Game over quickly.

Federer won 6-3,6-4,6-4.

And the match had am amazing statistic. Federer was 26 of 27 in net points won. And it could have been worse if he had come in more. It was a bit too windy for that.

In the post-match press conference he seemed stunned by the stat.

He also would not admit that playing doubles in the Olympics helped his net play.

This came a day after his double partner, Stan Wawrinka said that Federer would be the best doubles player in the world if he played more doubles.

No one is better than Federer, but when in an age that he is trying to close out points earlier, some more serve and volley in his game would help appreciably.

There is no doubt that coach Paul Annacone is trying to incorporate that aspect more into his game.

Federer was effective coming in against Andy Murray in the Wimbledon final. Admittedly, the rough was closed and it was easier to do.

If Federer incorporated some more doubles into his regimen at places like Miami, Montreal and Cincinnati he could even be more effective when he plays the likes of Nadal and Djokovic.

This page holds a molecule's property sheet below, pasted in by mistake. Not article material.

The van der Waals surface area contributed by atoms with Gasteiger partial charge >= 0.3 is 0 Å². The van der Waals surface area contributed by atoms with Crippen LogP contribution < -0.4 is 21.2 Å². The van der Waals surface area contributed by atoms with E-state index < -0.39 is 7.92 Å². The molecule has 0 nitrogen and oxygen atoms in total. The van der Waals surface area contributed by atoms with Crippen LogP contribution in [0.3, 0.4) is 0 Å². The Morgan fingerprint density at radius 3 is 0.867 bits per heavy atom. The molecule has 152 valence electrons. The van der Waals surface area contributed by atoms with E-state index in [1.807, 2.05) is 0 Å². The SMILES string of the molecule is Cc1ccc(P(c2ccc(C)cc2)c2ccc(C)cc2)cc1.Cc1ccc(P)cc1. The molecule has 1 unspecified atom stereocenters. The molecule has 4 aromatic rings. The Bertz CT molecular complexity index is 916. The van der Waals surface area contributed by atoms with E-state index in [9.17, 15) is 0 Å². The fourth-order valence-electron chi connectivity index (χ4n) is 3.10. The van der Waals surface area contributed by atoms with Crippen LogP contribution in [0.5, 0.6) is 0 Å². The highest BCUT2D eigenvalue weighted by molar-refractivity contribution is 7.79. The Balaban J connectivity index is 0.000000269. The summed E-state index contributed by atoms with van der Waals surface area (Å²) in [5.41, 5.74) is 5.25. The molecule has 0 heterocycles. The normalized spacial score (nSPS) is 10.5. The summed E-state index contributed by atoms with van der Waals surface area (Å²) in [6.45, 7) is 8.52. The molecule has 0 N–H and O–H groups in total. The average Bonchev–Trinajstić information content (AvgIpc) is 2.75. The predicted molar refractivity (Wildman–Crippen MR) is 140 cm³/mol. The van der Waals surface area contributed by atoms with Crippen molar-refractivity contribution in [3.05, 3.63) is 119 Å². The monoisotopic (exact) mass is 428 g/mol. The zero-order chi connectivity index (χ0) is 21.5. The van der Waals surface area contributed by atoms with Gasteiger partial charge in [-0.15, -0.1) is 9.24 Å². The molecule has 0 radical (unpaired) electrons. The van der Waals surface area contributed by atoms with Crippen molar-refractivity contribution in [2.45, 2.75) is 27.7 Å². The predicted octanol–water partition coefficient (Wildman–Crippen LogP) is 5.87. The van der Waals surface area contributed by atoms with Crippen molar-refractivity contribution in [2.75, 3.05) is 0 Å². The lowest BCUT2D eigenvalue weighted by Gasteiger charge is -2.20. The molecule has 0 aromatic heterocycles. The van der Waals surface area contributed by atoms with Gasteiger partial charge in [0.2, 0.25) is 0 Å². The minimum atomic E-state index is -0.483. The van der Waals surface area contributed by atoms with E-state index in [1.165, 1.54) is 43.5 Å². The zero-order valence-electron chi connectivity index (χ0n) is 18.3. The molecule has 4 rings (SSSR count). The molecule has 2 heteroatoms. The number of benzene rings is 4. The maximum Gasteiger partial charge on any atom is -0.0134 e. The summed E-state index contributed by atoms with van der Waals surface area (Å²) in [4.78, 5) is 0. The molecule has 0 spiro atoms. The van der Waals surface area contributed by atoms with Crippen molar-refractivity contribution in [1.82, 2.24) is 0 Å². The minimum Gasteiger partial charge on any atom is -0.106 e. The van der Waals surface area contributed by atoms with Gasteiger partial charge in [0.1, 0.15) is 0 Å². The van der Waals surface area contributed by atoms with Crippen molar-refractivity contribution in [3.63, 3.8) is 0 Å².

And he could also preserve some wear and tear on his 31 year old body.

Q & A with Richard Gasquet

Richard Gasquet, the 26 year old Frenchman reached a career high no. 7 and made it to the semis at Wimbledon in 2007:

TL- What do you think about the Andy Roddick retirement?
RG: For 8 or 9 years he was on top. He was no. 1 in the world. He is a great one.

TL:Do you know that because of your game you have been called a little Federer?
RG:Yes people have said that.

TL:What do you think of Federer?
RG:He is no. 1. He is never sick. He never retires.He talks to every player and is the President of the Tennis Council. Everyone respects him.

TL:How have you done against him?
RG:I have beaten him twice on clay. I have lost many other times (10).

TL:Roland Garros is a great site,especially court no.one.